Susan J. Demas: Letting the green sand beach go

  Susan J. Demas, Waikoloa, April 2016

Susan J. Demas, Waikoloa, April 2016

It was almost three in the afternoon. I exhaled a little too noisily as we hit another stoplight.

I could tell that in a matter of minutes, Kona's moody blue sky would start to open up. And we still had at least an hour and half left on our drive to Papakōlea, Hawaii's famed green sand beach.

We had gotten a late start, well, just about every morning, which isn't what I'm used to. The last time I was in Hawaii, my then-nine-year-old daughter and I did a whirlwind, three-island camping tour. Our days usually started no later than six with some oatmeal I made on our propane stove (much to her chagrin). When I camp on my own, I've been known to hike out at four or five a.m., just to enjoy the stillness of the morning mountain air.

But my husband wanted to relax. He's a political consultant, already immersed in a crazy campaign season. Who could blame him? There were plenty of beaches and trails just minutes from our Waikoloa condo that I could venture off to on my own.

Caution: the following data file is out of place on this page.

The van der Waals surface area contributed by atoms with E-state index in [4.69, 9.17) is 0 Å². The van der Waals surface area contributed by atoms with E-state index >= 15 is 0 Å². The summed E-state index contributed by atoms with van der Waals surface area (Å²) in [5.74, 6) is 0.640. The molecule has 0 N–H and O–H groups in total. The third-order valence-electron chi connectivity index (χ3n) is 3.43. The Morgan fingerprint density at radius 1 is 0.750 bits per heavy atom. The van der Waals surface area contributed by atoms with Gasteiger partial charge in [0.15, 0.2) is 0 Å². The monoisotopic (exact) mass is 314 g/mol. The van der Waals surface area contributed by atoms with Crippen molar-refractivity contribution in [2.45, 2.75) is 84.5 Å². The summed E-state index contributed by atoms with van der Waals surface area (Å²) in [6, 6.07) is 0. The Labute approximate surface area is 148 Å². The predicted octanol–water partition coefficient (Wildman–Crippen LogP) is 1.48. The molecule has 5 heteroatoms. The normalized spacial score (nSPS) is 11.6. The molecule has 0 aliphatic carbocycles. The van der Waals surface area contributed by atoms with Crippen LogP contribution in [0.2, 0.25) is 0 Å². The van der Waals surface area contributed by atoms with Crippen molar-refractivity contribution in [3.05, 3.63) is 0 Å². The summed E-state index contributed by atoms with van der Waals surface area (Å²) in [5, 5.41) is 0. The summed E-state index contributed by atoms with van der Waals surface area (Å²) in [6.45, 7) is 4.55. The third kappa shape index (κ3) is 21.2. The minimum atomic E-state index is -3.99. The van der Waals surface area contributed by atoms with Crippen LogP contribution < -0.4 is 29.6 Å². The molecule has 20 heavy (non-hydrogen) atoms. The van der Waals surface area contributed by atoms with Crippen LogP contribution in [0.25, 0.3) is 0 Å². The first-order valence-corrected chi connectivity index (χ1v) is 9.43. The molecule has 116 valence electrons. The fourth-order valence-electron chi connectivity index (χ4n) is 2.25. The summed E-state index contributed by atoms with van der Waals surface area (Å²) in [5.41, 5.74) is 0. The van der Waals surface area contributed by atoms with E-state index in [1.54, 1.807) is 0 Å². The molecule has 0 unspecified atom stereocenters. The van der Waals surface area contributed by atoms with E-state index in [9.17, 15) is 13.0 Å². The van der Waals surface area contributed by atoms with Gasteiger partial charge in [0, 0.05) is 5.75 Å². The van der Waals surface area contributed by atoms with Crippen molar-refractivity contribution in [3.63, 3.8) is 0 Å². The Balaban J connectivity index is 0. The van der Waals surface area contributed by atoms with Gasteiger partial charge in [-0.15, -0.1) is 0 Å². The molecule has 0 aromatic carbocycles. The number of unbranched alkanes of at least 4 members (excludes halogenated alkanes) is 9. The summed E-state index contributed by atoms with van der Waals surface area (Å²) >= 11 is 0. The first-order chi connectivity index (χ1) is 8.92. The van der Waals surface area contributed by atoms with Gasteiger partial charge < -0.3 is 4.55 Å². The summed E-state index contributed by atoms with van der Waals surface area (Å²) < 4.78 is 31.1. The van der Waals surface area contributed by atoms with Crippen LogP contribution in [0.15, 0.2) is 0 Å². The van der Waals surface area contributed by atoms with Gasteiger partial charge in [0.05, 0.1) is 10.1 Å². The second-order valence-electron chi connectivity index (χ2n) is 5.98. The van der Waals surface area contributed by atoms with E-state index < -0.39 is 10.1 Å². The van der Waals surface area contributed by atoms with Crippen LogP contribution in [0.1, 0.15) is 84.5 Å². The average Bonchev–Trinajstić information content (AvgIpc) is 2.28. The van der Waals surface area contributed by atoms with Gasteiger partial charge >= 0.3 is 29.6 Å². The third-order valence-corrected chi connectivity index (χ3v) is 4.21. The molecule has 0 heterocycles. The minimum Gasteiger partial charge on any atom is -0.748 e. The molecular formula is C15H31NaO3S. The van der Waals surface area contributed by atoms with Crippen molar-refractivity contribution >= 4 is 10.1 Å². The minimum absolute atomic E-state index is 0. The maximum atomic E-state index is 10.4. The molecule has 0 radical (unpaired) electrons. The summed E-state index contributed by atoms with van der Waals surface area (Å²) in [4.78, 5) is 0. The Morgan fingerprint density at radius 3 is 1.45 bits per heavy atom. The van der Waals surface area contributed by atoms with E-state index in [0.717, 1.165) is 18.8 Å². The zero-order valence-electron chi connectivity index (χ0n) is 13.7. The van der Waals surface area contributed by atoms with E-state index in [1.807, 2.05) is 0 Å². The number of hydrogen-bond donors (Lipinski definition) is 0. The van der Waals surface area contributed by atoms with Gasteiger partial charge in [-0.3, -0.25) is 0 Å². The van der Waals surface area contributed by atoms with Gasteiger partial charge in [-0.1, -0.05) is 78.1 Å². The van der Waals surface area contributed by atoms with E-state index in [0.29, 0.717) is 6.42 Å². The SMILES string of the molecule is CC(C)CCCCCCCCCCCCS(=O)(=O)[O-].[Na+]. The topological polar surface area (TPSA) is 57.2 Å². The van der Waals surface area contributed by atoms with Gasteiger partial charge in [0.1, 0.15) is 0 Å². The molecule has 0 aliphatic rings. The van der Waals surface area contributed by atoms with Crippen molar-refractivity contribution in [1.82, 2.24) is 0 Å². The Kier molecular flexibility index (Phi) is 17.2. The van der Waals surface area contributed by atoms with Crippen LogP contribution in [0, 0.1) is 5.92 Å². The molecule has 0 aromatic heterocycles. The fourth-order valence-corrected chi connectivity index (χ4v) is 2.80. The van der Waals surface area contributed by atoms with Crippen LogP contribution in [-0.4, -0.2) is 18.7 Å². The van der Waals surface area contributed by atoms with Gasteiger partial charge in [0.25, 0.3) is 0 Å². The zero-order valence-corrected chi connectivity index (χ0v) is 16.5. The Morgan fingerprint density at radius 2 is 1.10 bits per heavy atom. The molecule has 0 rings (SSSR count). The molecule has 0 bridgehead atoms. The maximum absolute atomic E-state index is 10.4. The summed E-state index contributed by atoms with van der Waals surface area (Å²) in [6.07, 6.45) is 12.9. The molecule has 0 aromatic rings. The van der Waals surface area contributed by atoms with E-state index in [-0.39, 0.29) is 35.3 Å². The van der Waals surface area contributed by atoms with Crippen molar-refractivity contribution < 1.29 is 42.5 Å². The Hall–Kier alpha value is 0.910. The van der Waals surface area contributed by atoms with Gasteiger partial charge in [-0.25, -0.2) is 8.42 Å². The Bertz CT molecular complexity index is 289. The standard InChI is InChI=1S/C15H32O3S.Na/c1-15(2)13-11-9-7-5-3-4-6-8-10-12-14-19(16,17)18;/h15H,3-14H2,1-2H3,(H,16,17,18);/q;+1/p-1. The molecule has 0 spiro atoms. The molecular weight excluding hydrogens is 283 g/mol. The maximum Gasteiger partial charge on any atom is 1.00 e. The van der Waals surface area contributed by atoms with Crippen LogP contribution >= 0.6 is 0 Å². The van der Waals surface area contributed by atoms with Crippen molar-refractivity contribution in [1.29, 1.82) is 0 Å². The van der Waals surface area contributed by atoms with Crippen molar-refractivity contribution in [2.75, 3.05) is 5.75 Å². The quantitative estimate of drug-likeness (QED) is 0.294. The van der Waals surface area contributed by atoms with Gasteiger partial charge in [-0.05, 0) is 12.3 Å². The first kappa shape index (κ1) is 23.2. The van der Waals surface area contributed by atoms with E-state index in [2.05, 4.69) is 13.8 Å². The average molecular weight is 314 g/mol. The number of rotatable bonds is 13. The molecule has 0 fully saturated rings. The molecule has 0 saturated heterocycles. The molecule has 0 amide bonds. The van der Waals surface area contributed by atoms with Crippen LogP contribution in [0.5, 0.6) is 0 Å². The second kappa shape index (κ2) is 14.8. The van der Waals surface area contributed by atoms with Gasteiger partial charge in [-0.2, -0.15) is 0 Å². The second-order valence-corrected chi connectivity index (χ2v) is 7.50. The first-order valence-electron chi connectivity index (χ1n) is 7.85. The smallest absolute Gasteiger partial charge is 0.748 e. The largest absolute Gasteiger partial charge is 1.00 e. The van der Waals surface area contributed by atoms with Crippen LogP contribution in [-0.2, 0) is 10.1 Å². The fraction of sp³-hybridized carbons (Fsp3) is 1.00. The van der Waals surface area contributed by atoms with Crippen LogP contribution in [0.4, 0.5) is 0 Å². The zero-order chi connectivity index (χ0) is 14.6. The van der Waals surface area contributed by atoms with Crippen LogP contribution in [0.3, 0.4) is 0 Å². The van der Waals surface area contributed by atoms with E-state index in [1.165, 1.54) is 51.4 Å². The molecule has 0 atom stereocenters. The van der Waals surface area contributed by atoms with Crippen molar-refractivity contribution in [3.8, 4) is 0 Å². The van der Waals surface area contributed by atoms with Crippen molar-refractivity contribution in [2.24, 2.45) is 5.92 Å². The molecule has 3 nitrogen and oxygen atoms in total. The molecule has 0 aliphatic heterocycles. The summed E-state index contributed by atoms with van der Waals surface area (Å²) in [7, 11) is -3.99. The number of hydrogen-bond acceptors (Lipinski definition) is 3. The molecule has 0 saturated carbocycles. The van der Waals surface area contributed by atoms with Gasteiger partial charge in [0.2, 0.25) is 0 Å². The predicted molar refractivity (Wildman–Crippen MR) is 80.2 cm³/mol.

I insisted that we trek to Papakōlea, however, even though I'd seen it last time in all its weird, mustard-green glory. Because when would Joe see something like that again? He agreed, even though in the first five minutes, we passed by three lovely beaches he noted we could relax at.

  Susan J. Demas, Hiking down to Papakōlea, July 2012

Susan J. Demas, Hiking down to Papakōlea, July 2012

But here's the truth. I've always been obsessed with seeing all I can see. Once when I was on fifteen-hour flight to Tel Aviv, the pilot announced we were passing over Paris. I actually felt myself wince that we wouldn't be stopping in the City of Lights (which were all lit up), even thought I'd been there twice before.

So after flying halfway across the Pacific, Papakōlea was now just a couple hours away. How could we not go?

I watched the raindrops start to plop on the windshield. The sun would start to melt away in just three hours. I knew we'd be hopelessly rushed. If we kept going, it would more be to tell ourselves we did it than to really take the beach in. And I knew we'd have better luck with weather in perpetually sunny Waikoloa.

"Do you want to just hit a beach closer to home?" I asked.

Joe didn't even try to hide his relief. We ended up spending the next few hours at Waialea further north. He read in a shady corner while I body surfed. As we watched the yellow-burst sunset together, I realized that sometimes, it's okay to just let go.